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Joseph Campbell had a bachelor degree in English literature and a Master's in Medieval literature, but no professional qualifications in the field of mythology. His primary contribution to the field was a subjective methodology which relied on the fact that if you draw a big enough circle, anything will fit into it.

Although popular in amateur circles, Campbell's 'monomyth' theory was rejected by the scholarly consensus and has no credibility at the academic level. In short: genuine, professional mythologists concluded Campbell was wrong. Today, 25 years after his death, they still agree he was wrong.

Sir James George Frazer was an anthropologist who also lacked professional qualifications in the field of mythology. Like Campbell he allowed his ideological preconceptions to override his objectivity. Frazer's naive acceptance of the 'pre-Christian dying-and-rising-god' motif appeared reasonable in his day, but professional academics have since proved that there is no such category.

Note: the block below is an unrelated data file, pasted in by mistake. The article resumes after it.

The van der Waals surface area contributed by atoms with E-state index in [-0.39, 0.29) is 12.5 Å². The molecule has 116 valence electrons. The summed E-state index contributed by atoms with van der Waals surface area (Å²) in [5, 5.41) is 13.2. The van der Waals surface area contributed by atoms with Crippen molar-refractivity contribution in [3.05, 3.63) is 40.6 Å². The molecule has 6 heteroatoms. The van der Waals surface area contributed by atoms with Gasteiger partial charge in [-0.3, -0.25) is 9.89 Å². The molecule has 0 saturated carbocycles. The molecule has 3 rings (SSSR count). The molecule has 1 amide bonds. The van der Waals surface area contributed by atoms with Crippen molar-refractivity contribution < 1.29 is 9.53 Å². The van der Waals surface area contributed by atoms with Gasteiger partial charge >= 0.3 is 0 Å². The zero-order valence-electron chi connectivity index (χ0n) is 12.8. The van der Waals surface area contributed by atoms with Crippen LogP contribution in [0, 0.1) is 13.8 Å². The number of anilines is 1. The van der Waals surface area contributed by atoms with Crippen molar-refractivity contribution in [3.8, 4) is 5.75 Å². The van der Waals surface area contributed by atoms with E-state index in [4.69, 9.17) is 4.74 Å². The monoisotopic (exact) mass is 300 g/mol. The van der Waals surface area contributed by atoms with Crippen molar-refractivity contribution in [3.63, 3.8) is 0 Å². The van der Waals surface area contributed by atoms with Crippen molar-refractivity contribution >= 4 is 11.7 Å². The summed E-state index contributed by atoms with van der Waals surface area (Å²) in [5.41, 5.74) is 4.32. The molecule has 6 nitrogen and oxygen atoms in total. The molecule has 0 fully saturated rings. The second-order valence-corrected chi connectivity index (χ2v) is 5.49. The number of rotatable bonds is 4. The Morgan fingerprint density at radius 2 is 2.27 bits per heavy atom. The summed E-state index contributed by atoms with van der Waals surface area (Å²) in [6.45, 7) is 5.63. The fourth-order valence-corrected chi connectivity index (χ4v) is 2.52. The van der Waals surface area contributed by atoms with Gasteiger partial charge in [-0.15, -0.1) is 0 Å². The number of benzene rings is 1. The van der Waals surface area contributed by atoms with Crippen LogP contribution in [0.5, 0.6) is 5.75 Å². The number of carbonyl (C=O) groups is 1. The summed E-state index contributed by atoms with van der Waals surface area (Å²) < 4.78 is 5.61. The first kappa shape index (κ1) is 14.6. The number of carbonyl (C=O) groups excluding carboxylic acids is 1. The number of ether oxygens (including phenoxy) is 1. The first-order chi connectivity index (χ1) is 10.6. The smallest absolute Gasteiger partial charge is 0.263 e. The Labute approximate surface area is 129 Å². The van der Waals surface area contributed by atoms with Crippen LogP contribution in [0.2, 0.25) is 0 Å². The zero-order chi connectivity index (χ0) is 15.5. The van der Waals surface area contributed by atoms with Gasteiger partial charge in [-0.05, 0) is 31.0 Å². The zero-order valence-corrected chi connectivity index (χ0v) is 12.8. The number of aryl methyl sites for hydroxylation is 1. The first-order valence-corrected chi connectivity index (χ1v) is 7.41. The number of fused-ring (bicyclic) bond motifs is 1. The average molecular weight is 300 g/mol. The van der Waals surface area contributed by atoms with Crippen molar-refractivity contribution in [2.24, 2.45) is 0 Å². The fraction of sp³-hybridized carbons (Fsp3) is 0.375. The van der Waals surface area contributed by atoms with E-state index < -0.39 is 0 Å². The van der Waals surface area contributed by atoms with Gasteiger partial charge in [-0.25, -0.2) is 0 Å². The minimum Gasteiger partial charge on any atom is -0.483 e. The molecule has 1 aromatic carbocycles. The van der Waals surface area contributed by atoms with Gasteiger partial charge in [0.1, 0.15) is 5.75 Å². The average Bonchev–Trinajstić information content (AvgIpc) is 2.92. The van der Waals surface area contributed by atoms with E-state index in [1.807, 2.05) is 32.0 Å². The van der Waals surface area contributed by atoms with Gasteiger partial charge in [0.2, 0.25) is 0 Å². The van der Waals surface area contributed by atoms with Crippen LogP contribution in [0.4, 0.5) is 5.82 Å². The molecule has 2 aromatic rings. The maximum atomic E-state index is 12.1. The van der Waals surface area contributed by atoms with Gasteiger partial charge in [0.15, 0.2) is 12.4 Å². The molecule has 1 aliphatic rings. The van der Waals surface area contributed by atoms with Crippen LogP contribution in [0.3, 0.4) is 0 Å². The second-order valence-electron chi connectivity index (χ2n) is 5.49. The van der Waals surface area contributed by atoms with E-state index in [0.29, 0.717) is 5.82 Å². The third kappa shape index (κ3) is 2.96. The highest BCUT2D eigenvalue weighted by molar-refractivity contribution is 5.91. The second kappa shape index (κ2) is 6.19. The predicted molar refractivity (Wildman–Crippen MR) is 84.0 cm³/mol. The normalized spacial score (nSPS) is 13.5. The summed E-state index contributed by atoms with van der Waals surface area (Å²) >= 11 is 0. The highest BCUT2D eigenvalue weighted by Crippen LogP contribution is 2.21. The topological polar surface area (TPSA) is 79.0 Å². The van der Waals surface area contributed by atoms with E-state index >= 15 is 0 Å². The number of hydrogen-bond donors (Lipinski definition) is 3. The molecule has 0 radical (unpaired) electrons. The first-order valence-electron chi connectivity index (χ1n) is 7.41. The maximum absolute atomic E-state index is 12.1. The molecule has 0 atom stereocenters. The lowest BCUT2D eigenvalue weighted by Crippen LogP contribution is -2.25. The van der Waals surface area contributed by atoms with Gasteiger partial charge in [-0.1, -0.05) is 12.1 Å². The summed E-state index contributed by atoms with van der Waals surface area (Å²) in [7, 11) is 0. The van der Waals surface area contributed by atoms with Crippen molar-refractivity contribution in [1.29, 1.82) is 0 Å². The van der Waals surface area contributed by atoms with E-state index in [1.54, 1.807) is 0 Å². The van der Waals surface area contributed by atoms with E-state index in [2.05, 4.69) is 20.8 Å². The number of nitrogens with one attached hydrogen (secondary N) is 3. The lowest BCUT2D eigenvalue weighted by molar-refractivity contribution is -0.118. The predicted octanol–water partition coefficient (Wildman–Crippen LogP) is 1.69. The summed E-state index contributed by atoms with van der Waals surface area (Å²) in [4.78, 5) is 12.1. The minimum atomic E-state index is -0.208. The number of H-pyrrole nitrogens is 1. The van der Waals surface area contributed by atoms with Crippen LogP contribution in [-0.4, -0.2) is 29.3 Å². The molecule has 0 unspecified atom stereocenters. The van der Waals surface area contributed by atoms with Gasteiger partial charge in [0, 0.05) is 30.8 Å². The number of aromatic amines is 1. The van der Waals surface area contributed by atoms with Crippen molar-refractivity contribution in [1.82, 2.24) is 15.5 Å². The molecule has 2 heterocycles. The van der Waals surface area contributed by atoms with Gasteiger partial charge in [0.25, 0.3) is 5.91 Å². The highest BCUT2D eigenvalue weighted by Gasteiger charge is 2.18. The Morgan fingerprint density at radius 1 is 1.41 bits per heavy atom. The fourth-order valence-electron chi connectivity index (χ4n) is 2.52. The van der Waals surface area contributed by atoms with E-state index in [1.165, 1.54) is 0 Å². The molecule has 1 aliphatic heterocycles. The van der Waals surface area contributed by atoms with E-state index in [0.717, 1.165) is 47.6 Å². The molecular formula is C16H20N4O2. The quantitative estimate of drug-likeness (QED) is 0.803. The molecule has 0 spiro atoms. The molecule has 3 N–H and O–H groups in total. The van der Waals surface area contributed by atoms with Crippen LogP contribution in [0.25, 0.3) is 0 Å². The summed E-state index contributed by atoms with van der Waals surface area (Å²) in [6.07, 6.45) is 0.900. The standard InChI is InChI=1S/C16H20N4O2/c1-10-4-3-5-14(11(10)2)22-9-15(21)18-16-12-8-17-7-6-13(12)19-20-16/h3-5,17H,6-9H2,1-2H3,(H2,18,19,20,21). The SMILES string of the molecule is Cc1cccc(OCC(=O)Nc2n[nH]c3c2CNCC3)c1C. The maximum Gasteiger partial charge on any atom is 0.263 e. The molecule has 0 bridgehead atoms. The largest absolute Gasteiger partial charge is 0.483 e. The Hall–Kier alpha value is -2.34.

For a solid refutation of both Campbell and Frazer, look no further than this book:

This Is The Sun? : Zeitgeist And Religion (Volume I: Comparative Religion): Albert Mcilhenny: 9781105339677: Amazon.com: Books
This Is The Sun? : Zeitgeist And Religion (Volume I: Comparative Religion): Albert Mcilhenny: 9781105339677: Amazon.com: Books


I particularly recommend Part Three, where McIlhenny examines and refutes the 'mythic hero' and 'dying/rising god' archetypes which are typically used to argue that Jesus was just another pagan crossover.